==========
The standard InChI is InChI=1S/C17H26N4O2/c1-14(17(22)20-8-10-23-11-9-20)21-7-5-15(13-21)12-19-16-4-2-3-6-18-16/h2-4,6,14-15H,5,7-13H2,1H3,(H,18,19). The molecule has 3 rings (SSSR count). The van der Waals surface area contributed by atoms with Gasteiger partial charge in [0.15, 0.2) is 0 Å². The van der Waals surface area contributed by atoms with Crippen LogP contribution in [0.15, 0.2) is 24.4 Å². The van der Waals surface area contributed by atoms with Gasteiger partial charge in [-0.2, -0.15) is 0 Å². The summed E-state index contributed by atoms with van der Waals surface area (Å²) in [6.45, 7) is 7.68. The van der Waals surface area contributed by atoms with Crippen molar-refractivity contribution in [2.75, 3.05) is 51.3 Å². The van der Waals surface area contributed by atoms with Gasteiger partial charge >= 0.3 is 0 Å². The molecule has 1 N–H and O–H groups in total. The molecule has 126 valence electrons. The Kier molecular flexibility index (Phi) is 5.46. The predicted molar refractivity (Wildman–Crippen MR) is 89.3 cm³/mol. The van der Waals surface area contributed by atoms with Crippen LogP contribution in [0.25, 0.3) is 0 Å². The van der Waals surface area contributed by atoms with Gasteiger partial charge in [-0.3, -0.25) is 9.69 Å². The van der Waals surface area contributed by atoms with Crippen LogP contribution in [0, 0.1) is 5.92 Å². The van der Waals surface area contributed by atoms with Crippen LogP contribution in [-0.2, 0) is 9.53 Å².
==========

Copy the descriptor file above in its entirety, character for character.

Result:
The standard InChI is InChI=1S/C17H26N4O2/c1-14(17(22)20-8-10-23-11-9-20)21-7-5-15(13-21)12-19-16-4-2-3-6-18-16/h2-4,6,14-15H,5,7-13H2,1H3,(H,18,19). The molecule has 3 rings (SSSR count). The van der Waals surface area contributed by atoms with Gasteiger partial charge in [0.15, 0.2) is 0 Å². The van der Waals surface area contributed by atoms with Crippen LogP contribution in [0.15, 0.2) is 24.4 Å². The van der Waals surface area contributed by atoms with Gasteiger partial charge in [-0.2, -0.15) is 0 Å². The summed E-state index contributed by atoms with van der Waals surface area (Å²) in [6.45, 7) is 7.68. The van der Waals surface area contributed by atoms with Crippen molar-refractivity contribution in [2.75, 3.05) is 51.3 Å². The van der Waals surface area contributed by atoms with Gasteiger partial charge >= 0.3 is 0 Å². The molecule has 1 N–H and O–H groups in total. The molecule has 126 valence electrons. The Kier molecular flexibility index (Phi) is 5.46. The predicted molar refractivity (Wildman–Crippen MR) is 89.3 cm³/mol. The van der Waals surface area contributed by atoms with Crippen LogP contribution in [0.25, 0.3) is 0 Å². The van der Waals surface area contributed by atoms with Gasteiger partial charge in [-0.3, -0.25) is 9.69 Å². The van der Waals surface area contributed by atoms with Crippen LogP contribution in [0, 0.1) is 5.92 Å². The van der Waals surface area contributed by atoms with Crippen LogP contribution in [-0.2, 0) is 9.53 Å².